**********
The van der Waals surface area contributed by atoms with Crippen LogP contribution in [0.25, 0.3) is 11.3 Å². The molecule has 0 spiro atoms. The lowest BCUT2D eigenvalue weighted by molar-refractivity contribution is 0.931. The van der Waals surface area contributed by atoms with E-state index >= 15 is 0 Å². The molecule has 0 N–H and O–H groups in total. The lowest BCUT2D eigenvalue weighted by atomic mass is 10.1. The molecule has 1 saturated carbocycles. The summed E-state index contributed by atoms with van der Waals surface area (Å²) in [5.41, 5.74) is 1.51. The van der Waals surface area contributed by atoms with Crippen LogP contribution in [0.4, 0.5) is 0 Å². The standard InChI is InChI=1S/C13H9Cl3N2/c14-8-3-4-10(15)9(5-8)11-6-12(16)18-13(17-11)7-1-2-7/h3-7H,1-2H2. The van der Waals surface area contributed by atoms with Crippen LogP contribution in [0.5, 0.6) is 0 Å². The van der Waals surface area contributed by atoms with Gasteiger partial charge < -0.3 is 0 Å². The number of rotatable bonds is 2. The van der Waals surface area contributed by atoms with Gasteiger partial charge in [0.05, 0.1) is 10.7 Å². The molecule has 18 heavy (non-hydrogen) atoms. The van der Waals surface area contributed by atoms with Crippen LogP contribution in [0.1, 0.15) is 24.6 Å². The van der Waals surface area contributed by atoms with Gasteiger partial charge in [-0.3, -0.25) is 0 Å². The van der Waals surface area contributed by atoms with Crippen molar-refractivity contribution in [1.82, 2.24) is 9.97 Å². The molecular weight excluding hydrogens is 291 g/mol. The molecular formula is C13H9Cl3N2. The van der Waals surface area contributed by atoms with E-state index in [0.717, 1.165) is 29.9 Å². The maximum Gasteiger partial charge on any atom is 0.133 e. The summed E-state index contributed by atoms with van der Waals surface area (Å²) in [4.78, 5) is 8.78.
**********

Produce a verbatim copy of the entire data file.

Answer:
The van der Waals surface area contributed by atoms with Crippen LogP contribution in [0.25, 0.3) is 11.3 Å². The molecule has 0 spiro atoms. The lowest BCUT2D eigenvalue weighted by molar-refractivity contribution is 0.931. The van der Waals surface area contributed by atoms with E-state index >= 15 is 0 Å². The molecule has 0 N–H and O–H groups in total. The lowest BCUT2D eigenvalue weighted by atomic mass is 10.1. The molecule has 1 saturated carbocycles. The summed E-state index contributed by atoms with van der Waals surface area (Å²) in [5.41, 5.74) is 1.51. The van der Waals surface area contributed by atoms with Crippen LogP contribution in [0.4, 0.5) is 0 Å². The standard InChI is InChI=1S/C13H9Cl3N2/c14-8-3-4-10(15)9(5-8)11-6-12(16)18-13(17-11)7-1-2-7/h3-7H,1-2H2. The van der Waals surface area contributed by atoms with Crippen LogP contribution in [0.5, 0.6) is 0 Å². The van der Waals surface area contributed by atoms with Gasteiger partial charge < -0.3 is 0 Å². The number of rotatable bonds is 2. The van der Waals surface area contributed by atoms with Gasteiger partial charge in [0.05, 0.1) is 10.7 Å². The molecule has 18 heavy (non-hydrogen) atoms. The van der Waals surface area contributed by atoms with Crippen LogP contribution in [0.1, 0.15) is 24.6 Å². The van der Waals surface area contributed by atoms with Gasteiger partial charge in [-0.3, -0.25) is 0 Å². The van der Waals surface area contributed by atoms with Crippen molar-refractivity contribution in [1.82, 2.24) is 9.97 Å². The molecular weight excluding hydrogens is 291 g/mol. The molecular formula is C13H9Cl3N2. The van der Waals surface area contributed by atoms with E-state index in [0.717, 1.165) is 29.9 Å². The maximum Gasteiger partial charge on any atom is 0.133 e. The summed E-state index contributed by atoms with van der Waals surface area (Å²) in [4.78, 5) is 8.78.